Escomb Church is one of those local jewels that I've visited many times (and each time I find something new).
The photo above is from a recent presentation at Durham Photographic Society, with the following information taken from Wikipedia:
Founded in c.670-675, much of the stone came from the nearby Roman Fort at Binchester. On the south wall is a 7th or early 8th Century sundial, and on the north wall is a reused Roman stone with the markings "LEG VI" (Sixth Legion) set upside down.
St. John's, set in its circular churchyard, has been in continuous use since Anglo-Saxon times but for a brief interval in the nineteenth century when a new church was built nearby and the Anglo-Saxon fabric was allowed to lie derelict. It was partly unroofed from 1863 until 1867. The church is built of large roughly dressed, squared stones, with particularly large quoin-stones, many of which are up to 2 ft high and between 3 ft and 4 ft measured along the wall face.
Apart from the insertion of some medieval windows and the alteration of the south doorway (of which the eastern jamb is perhaps alone original), the body of the church stands now as it was built comprising a long rectangular nave, with five small windows high up in its lofty walls, and a square chancel, entered through an arch of imposing design. Above the sundial is a projecting animalís head. Internally the most impressive feature is the tall, narrow chancel arch, the jambs of the head being formed of stones that pass through the full thickness of the wall. It has been noted that the southern impost of this arch is reminiscent of one of the gateways of the Roman fort of Chesters on the Roman wall, in this case supporting the theory that stones were removed from the neighbouring fort of Vinovia (Binchester). Many of the stones exhibit Roman tooling, which is a common occurrence with Anglo-Saxon church buildings. Eaton in his book relating to the re-use of Roman stonework mentions the chancel arch of typical Roman form, tall with massive through-stone jambs, simple chamfered imposts and precision-cut, radial voussoirs, and unlike the non-radial voussoirs that the Anglo-Saxons typically manufactured.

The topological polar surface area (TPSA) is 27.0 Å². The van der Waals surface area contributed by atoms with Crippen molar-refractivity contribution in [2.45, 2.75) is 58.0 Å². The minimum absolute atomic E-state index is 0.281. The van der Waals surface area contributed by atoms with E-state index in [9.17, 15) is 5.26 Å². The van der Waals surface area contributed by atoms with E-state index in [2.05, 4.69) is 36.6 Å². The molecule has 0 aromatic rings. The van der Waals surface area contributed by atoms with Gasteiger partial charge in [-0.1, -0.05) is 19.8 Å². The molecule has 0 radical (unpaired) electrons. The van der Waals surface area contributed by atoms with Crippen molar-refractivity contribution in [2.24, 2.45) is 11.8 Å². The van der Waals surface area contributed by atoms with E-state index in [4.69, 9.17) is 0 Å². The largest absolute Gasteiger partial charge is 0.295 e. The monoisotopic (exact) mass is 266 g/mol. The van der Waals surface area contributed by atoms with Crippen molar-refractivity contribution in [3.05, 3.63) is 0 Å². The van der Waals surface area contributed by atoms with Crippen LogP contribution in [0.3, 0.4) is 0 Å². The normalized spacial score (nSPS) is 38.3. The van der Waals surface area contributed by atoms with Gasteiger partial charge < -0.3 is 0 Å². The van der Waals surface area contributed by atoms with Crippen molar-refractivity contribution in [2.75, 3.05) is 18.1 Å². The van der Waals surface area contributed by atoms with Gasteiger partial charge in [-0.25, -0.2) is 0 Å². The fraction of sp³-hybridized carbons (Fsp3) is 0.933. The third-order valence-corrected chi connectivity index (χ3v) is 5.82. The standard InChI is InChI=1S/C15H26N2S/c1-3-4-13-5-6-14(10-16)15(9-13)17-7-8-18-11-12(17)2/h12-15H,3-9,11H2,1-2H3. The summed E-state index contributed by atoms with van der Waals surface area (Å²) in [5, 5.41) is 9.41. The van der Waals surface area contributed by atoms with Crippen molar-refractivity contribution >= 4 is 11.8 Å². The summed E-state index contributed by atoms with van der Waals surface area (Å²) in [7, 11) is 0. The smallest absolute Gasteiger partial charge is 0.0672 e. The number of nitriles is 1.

Black and white
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